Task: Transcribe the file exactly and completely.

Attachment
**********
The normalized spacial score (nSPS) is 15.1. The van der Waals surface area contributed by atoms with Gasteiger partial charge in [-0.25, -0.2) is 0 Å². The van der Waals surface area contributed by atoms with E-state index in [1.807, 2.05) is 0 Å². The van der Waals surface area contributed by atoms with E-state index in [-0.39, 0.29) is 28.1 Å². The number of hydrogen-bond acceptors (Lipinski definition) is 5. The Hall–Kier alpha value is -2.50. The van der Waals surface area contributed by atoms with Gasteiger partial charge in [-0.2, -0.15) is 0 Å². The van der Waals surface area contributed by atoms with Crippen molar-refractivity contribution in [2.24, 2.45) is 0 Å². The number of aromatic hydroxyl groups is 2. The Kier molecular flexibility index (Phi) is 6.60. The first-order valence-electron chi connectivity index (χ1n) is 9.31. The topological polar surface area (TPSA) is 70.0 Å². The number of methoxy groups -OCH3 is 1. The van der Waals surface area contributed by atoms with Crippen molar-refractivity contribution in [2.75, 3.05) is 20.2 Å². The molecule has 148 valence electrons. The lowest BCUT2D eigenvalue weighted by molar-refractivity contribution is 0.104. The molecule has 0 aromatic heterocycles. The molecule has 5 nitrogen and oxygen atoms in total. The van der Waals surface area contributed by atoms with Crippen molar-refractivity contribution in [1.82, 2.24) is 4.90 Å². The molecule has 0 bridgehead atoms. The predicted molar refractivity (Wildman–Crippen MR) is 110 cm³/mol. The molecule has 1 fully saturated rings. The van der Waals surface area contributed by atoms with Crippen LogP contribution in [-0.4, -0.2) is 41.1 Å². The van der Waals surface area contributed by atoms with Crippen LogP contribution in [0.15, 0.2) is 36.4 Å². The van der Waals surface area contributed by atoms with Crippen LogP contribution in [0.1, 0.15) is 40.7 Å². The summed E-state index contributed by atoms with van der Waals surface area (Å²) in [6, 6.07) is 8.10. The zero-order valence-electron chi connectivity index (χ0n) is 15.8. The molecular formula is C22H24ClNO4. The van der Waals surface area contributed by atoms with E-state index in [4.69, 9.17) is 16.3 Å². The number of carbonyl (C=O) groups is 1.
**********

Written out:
The normalized spacial score (nSPS) is 15.1. The van der Waals surface area contributed by atoms with Gasteiger partial charge in [-0.25, -0.2) is 0 Å². The van der Waals surface area contributed by atoms with E-state index in [1.807, 2.05) is 0 Å². The van der Waals surface area contributed by atoms with E-state index in [-0.39, 0.29) is 28.1 Å². The number of hydrogen-bond acceptors (Lipinski definition) is 5. The Hall–Kier alpha value is -2.50. The van der Waals surface area contributed by atoms with Gasteiger partial charge in [-0.2, -0.15) is 0 Å². The van der Waals surface area contributed by atoms with Crippen molar-refractivity contribution in [2.24, 2.45) is 0 Å². The number of aromatic hydroxyl groups is 2. The Kier molecular flexibility index (Phi) is 6.60. The first-order valence-electron chi connectivity index (χ1n) is 9.31. The topological polar surface area (TPSA) is 70.0 Å². The number of methoxy groups -OCH3 is 1. The van der Waals surface area contributed by atoms with Crippen molar-refractivity contribution in [2.75, 3.05) is 20.2 Å². The molecule has 148 valence electrons. The lowest BCUT2D eigenvalue weighted by molar-refractivity contribution is 0.104. The molecule has 0 aromatic heterocycles. The molecule has 5 nitrogen and oxygen atoms in total. The van der Waals surface area contributed by atoms with Crippen molar-refractivity contribution in [1.82, 2.24) is 4.90 Å². The molecule has 0 bridgehead atoms. The predicted molar refractivity (Wildman–Crippen MR) is 110 cm³/mol. The molecule has 1 fully saturated rings. The van der Waals surface area contributed by atoms with Crippen LogP contribution in [-0.4, -0.2) is 41.1 Å². The van der Waals surface area contributed by atoms with Crippen LogP contribution in [0.15, 0.2) is 36.4 Å². The van der Waals surface area contributed by atoms with Crippen LogP contribution in [0.1, 0.15) is 40.7 Å². The summed E-state index contributed by atoms with van der Waals surface area (Å²) in [6, 6.07) is 8.10. The zero-order valence-electron chi connectivity index (χ0n) is 15.8. The molecular formula is C22H24ClNO4. The van der Waals surface area contributed by atoms with E-state index in [4.69, 9.17) is 16.3 Å². The number of carbonyl (C=O) groups is 1.